What

“I was a quiet person, not one to speak out. All of this came from me speaking at one neighbourhood meeting. I stood up and shared my concerns about the pipeline, and was amazed to hear that others felt the same. I now know we are all part of a global movement.”

The Red Head Anthony’s Cove Preservation Association sprung from Lynaya’s words, a new all-grassroots organization bringing together residents of Red Head, a small community just east of the City of Saint John, New Brunswick, to resist Transcanada’s proposed Energy East pipeline. The largest pipeline ever proposed in North America, it would carry 1.1 million barrels of diluted bitumen from the tar sands of Alberta to Red Head for export. Since her initial concerns for Red Head Lynaya has dived deeply into organizing towards global climate justice, attending marches and rallies as far afield as the 25,000-person strong Act on Climate march in Quebec City, to which she carried a sign reading Red Head/Anthony’s Cove: We are the “End of the Line” for Energy East. She has written editorials, organized actions, led meetings and connected with other activists working on the frontlines of fossil fuel extraction and processing around the world. She was instrumental to organizing the unprecedented action that took place in Red Head on May 30th, 2015, a 700 person March to the End of the Line to demonstrate the blossoming resistance to Energy East that she planted the seed for in her community.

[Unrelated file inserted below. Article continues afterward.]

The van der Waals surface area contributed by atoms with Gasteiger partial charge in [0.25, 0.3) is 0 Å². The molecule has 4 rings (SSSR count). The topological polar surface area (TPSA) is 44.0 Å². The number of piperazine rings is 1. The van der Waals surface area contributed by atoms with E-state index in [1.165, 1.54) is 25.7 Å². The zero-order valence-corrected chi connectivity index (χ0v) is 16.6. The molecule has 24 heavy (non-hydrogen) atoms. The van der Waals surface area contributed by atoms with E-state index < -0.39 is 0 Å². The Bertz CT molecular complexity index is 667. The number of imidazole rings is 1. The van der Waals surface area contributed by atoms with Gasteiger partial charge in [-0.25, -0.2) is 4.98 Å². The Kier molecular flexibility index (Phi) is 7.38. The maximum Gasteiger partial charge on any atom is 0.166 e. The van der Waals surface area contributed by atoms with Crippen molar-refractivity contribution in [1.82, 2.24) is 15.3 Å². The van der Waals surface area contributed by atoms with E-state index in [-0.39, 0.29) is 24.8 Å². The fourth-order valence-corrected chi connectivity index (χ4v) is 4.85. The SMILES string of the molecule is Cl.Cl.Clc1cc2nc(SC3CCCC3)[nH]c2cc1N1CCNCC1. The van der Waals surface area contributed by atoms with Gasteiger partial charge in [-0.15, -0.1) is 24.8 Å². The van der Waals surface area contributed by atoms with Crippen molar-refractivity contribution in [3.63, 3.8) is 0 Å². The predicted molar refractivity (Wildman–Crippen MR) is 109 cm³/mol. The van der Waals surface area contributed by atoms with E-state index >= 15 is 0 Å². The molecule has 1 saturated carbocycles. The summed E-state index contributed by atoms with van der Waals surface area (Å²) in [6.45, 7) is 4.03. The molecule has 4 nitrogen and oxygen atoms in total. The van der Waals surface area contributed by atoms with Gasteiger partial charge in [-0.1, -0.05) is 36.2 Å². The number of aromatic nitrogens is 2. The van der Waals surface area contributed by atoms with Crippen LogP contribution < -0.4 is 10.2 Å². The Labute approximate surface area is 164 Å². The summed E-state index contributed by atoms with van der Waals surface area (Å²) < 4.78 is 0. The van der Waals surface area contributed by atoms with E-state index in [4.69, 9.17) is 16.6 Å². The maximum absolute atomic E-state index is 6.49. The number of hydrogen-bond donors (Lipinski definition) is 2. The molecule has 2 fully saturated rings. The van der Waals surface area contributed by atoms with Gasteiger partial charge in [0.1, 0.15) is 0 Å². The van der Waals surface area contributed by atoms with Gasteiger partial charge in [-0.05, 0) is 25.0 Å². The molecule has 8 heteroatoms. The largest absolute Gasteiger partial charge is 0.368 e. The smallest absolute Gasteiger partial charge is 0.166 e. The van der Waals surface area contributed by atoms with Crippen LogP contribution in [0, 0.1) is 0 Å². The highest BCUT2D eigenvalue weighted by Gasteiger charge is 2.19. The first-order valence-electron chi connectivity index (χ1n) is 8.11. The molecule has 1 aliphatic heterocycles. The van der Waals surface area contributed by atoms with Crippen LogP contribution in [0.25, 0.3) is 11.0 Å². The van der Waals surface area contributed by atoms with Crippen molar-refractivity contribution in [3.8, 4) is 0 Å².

Why

A representative from Transcanada visited Lynaya in her home in the spring of 2014. The corporation had begun buying land in her neighbourhood in preparation for building the terminus of the pipeline. The woman told her that they had no interest in purchasing her home, and Lynaya realized she would have to stay. “It was then that I started reading all about climate change and realized how much bigger this was than Red Head. I now think it was fate that put me here to fight this.” There is no such thing as un-knowing in climate justice work, and Lynaya can’t imagine slowing down anytime soon. “I want to be able to look my two nieces in the eye in twenty years and tell them that I did absolutely everything I could.”